On October 4, 2021, United States Trade Representative (“USTR”) Katherine Tai delivered a speech at the Center for Strategic and International Studies (CSIS) highlighting the Biden Administration’s new strategy for navigating U.S.-China trade relations. Ambassador Tai focused her remarks on President Biden’s vision for a worker-centered trade policy in the U.S.-China trade dynamic, however the policy details from the speech signal a continuance of key elements of the status-quo left behind by the Trump Administration – specifically the use of tariffs on a wide range of U.S. imports from China.

USTR will continue to seek enforcement of the Trump Administration’s Phase One deal from January 2020 and shows little indication that the Section 301 tariffs targeting the vast-majority of Chinese imports will be removed. Despite maintaining the tariffs of up to 25 percent on approximately $360 million in US imports, Ambassador Tai announced that USTR will restart a targeted tariff exclusion process for Section 301 duties.  While encouraging, this suggests only limited relief for some portion of U.S. businesses and consumers who have been hit with the existing tariffs.

In her speech, Ambassador Tai took aim at China’s economic system by saying that, “Beijing has doubled down on its state-centered economic system” and it “is increasingly clear that China’s plans do not include meaningful reforms to address the concerns that have been shared by the United States and many other countries.”   She directly tied China’s economic growth to the “expense of workers and economic opportunity here in the U.S.” and highlighted the injury to the U.S. steel injury which has seen employment drop “40 percent since 2000.” Other industries highlighted in the remarks included the extensive Chinese-state subsidies into photovoltaic solar cells and semiconductors as well as the unequal market access for U.S. agriculture.

After detailing the woes stemming from U.S.-China trade relations, Ambassador Tai shared that a priority for the Biden Administration is for the U.S. is to invest in American workers, infrastructure, R&D, clean energy technology and incentives for companies to Buy American, among others. The USTR promised to discuss China’s performance under the Phase One Agreement and directly engage with China on its industrial policies with an objective not to inflame current trade tensions. Furthermore, the U.S. will seek to work more closely with allies to construct a fair international trade system. In contrast to using language such as “decoupling”, the single phrase from Ambassador Tai that best encapsulated the new U.S. strategy is “durable coexistence.”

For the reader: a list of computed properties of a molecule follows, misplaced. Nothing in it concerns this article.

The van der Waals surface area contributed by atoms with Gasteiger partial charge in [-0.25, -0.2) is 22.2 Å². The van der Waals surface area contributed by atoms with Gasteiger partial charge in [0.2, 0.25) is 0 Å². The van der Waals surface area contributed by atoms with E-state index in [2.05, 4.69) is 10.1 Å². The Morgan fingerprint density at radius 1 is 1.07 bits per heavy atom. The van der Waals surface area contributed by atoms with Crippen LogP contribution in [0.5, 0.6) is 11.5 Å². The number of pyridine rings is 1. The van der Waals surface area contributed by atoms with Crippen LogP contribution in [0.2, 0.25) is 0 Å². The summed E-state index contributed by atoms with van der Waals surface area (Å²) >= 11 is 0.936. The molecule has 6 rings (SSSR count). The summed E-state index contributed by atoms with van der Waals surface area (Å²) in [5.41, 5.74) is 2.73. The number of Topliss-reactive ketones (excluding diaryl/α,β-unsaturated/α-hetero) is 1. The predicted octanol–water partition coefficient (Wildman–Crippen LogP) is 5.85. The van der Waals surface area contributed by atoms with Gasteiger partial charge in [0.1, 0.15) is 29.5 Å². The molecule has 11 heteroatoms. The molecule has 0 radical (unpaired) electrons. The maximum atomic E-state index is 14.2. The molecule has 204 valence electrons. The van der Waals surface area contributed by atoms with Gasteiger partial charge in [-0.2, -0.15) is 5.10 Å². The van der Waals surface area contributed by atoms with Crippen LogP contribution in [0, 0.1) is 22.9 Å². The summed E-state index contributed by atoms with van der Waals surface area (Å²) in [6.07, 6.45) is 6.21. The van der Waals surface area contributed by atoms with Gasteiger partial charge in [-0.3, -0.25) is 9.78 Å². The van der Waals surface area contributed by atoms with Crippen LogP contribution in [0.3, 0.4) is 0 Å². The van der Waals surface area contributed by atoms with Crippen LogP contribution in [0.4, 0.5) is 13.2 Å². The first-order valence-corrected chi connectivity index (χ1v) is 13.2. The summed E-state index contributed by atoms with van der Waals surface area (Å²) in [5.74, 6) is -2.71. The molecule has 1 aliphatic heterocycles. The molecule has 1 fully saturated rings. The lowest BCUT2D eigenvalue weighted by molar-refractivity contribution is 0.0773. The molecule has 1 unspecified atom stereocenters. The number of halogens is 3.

A notable omission from today’s presentation was any mention of a possible new Section 301 investigation targeting Chinese industrial subsidies which had been reported by multiple news outlets in September. A new investigation with additional tariffs would be certain to add fuel to the tariff-war that began in 2018. For the time being, the Biden Administration will be sticking with the status quo of tariffs. Former USTR Robert Lighthizer has criticized the idea to restart the exclusion process as he claims companies have had more than two years to reconfigure their supply chains away from China. Proponents of the exclusions point out the burden of the tariffs on US importers and consumers, a point Ambassador Tai seemed to acknowledge in the Q&A that followed her speech

Although the headline from the speech from a business perspective is the establishment of a new tariff exclusion process, Ambassador Tai offered few details about either the scope or timing. With the exception of medical products needed to fight the pandemic, the last of the Section 301 exclusions from the first exclusion-process expired in December 2020. It remains to be seen if the exclusion process will be open to all industries and how far retroactive duty relief will stretch back in time. As the multiple rounds of exclusions continued during the Trump administration, USTR became more and more selective on which products were granted exemptions. Crowell & Moring calculates that for List 1 USTR granted 33.8% of all exclusion requests while for the larger List 3 the number dipped to 4.9% granted. In the rebooted version of the Biden Administration’s exclusion process, USTR could possibly take a more lenient approach. Ambassador Tai stated that “we will keep open the potential for additional exclusion processes, as warranted.”

To view a video of the speech and the Q&A, click here for a link to the CSIS event.

Please do not hesitate to contact Crowell & Moring if you have any questions.